In fact, bugs and glitches are rife throughout. I’ve seen opponents getting stuck in scenery, or driving around the track in the wrong direction. I’ve become stuck in a civilian’s vehicle, and suddenly been stopped by the police as if by magic, when I was driving fast and completely untouched. The game is also hampered by a very severe and distracting framerate that drops whenever the action intensifies on screen, just to further add to an already mediocre experience.
The longer you play Asphalt for, the more irritated you shall inevitably become. The aforementioned civilian vehicles have a habit of popping up unexpectedly after being obscured by power ups, other racers and corners in the track. Ramming into the back of one annoyingly slows you down, but a head-on collision will usually cause a (woefully animated) crash cut-scene. After being in first place for the majority of the race, to unavoidably have this happen and send you to the back of the pack just before the finish line is excruciating.
After a while, the prospect of firing up Asphalt 3D becomes less appealing than Gordon Brown in sexy lingerie. Even my Nintendo 3DS itself has begun to revolt against the game, crashing practically every time after exiting, as if trying to vomit away a particularly bad hangover. I can only presume this is another sign of bad programming on the game’s part; the irony, however, is hilarious.
Fun prevention, in the third dimension
In a slightly redeeming fashion, the visuals of Asphalt 3D are at least well done on the whole. The 3D effect is implemented very capably, helping to perceive upcoming corners and obstacles on the track. Cars and environments are colourful and vibrant, although overall the game doesn’t look much better than the versions on mobile phones, with improvements limited to slight enhancements in textures and lighting.
What lets the side down here most of all are the bugs that I was talking about. Seeing cars literally teleport all over the place, behave erratically and physically merge into each other is extremely off-putting. Arcade racing doesn’t have to be realistic, but that’s just taking the piss.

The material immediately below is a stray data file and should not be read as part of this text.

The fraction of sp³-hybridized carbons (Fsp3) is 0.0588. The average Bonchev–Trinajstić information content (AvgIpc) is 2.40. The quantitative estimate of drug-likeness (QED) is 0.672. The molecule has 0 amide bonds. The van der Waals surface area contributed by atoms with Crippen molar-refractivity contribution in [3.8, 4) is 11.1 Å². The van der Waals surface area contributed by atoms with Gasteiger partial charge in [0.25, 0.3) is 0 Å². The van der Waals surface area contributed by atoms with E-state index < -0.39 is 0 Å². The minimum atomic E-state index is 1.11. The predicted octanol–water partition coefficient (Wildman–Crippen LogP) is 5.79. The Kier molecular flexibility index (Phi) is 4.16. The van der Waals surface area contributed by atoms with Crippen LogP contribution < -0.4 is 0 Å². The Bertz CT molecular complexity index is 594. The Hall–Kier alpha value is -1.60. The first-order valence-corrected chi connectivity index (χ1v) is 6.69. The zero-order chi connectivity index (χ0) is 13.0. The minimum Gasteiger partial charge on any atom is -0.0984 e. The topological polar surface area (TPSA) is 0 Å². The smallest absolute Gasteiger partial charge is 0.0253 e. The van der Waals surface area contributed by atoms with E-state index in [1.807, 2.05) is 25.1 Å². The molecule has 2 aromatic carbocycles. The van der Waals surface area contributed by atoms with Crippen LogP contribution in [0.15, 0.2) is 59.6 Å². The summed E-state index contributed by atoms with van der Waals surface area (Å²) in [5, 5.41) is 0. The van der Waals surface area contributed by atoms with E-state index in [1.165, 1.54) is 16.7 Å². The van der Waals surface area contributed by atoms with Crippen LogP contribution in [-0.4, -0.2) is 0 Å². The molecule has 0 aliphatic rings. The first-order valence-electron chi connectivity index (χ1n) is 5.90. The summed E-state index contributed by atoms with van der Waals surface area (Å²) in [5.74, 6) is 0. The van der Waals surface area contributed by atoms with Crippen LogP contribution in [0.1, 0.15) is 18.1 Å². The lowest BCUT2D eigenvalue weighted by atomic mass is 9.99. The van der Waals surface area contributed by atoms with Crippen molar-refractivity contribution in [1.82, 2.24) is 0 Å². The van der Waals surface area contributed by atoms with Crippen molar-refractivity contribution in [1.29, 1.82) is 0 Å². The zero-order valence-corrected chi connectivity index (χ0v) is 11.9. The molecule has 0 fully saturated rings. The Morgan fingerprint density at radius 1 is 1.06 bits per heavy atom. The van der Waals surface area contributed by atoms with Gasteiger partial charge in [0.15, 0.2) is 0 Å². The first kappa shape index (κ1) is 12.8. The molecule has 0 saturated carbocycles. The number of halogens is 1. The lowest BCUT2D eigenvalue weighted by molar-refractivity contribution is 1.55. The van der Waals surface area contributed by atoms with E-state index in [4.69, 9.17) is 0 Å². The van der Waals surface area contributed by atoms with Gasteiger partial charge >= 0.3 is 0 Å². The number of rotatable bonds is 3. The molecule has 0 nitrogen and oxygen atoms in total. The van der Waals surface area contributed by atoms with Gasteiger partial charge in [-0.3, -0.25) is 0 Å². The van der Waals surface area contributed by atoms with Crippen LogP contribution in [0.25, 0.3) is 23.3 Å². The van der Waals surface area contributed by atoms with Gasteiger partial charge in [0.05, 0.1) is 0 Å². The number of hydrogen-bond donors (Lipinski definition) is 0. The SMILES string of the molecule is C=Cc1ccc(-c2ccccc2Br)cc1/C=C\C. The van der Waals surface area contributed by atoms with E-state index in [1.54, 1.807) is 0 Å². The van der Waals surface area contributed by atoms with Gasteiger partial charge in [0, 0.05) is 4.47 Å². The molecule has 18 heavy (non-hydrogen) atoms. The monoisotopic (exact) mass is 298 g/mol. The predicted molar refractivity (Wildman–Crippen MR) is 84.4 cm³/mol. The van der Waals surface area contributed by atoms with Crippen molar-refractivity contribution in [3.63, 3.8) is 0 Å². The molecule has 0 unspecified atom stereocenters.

The sound of your teeth gnashing together
Arcade racing game commentators often have a habit of grating away at people’s ear holes, but Asphalt’s speaker takes this to a whole new level. Thankfully, her nonsense is mostly limited to cut-scenes introducing the tracks, which can and will be skipped every time. Sound effects are average, and the fast-paced techno soundtrack is relevant but instantly forgettable. The only song that comes to mind positively is the main menu theme, a chilled-out tune that relaxes your mind and lulls you into a false sense of security, ready for the horrors that await you once you actually start playing.
Share the hate
If anyone else you know has been conned into buying Asphalt 3D then you’re in luck, because a multiplayer mode has been put in place for you to share the contemptible experience together. Safety in numbers, and all that. An online mode might have actually been a positive mark to put next to the game’s name, but sadly this is absent. Quite a poor show really, when even the iPhone version has this feature included.
One player hosts, selects the track, chooses whether to include AI players, and lets up to five other players join. I’ve been unable to play the mode myself because no one else I know owns the game. I can only presume that it is akin to the single player experience, however, and thus shares the same issues.
Asphalt, or just Ass-faulty?
I can’t really put too much blame on the actual developers for how Asphalt 3D has turned out; they probably did their best under the circumstances, in all honesty. What this game reeks of is under-funding and rushed deadlines, with it being pushed out to meet the release of the 3DS, regardless of how ready it was. It’s essentially just a cheap cash-in, made to capitalise on the small selection of games available, and make money from clueless early adopters who don’t know any better.
There’s a spanner that’s been thrown in the works for Asphalt’s plan, however. Another release title is out there, one which fills exactly the same niche: Ridge Racer 3D. What’s more is that it is vastly superior, in every way (watch this space for a review of that, coming soon). As it stands then, there is absolutely no reason to buy Asphalt 3D, especially at its laughable RRP of £39.99; it’s really not much improved over the mobile versions.